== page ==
27' round 20,000 gallon AG pool, hard (vermiculite) bottom, center dished to water depth of 5'6" with main drain. All inground equipment; Sta-Rite 3/4hp Dura-Glas pump, Sta-Rite stainless steel "bullet" 100 sq. ft. cartridge filter, RayPak RP2100 LP gas heater, Sani-King chlorine erosion feeder. Custom return opposite the skimmer, Barracuda Alpha-1 suction side cleaner, 4 grandkids to stir up the water.

  20. Back To Top    #20
    Mod Squad tim5055's Avatar
    Join Date
    May 2014
    Location
    Columbia, SC
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    8,495

    Re: Best choice in test kits

    You would think that in 40 years the industry could catch up, but with a combination of government involvement (EPA & many states regulate commercial pools) and no real push from the industry it ends up being a situation where the new pool guy learns from the old pool guy and new ideas don't get introduced. Pool "professionals" say they have been doing it for XX years and have never had a problem.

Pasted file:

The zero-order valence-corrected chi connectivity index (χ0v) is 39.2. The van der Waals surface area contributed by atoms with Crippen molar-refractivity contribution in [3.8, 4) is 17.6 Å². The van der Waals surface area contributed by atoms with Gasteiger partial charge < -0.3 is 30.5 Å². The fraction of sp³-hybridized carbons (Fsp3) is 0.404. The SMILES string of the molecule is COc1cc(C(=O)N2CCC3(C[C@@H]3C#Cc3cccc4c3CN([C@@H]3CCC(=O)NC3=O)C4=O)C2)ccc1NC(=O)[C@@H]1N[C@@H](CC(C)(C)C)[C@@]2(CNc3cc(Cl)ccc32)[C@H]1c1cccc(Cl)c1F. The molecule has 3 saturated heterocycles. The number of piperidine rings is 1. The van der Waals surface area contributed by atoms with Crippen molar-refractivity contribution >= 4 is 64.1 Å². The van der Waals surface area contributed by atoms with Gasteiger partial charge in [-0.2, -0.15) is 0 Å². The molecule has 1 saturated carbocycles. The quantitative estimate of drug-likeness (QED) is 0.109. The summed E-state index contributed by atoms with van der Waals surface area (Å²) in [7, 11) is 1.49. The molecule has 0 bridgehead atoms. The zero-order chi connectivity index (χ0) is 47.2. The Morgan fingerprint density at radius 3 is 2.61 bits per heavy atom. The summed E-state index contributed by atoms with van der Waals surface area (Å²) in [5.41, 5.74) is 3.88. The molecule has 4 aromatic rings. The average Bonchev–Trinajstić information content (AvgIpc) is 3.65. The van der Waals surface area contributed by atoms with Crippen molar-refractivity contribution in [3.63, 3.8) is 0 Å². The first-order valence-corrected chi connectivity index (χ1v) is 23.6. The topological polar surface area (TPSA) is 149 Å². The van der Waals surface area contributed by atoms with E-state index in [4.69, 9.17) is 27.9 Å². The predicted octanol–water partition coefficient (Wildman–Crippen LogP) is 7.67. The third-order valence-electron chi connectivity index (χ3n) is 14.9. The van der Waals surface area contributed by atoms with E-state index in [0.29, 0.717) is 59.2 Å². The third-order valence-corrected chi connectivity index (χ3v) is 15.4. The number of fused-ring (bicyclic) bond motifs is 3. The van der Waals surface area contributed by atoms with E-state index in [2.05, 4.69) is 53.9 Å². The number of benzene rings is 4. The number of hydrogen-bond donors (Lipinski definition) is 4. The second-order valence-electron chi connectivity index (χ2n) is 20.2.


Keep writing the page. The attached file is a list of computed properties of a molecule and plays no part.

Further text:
We do owe Chem Geek (Richard) a lot of credit for keeping up with the science!
    TFP Moderator 39 X 18 23,000(ish) freeform gunite; built 2007ish; Pentair Triton II TR100 600lb Sand filter; 2 HP Pentair pump with 2.2 HP AO Smith single speed motor; 2 skimmers, 1 main drain, 4 returns w/waterfall, Stenner 45MHP2 3GPD running@ 60% - 15 gal Tank; heated by the sun CYA 200+ when I started - 50 now. Dolphin Supreme M5 Pool Cleaner. Hot Springs SX Spa, 285 gallon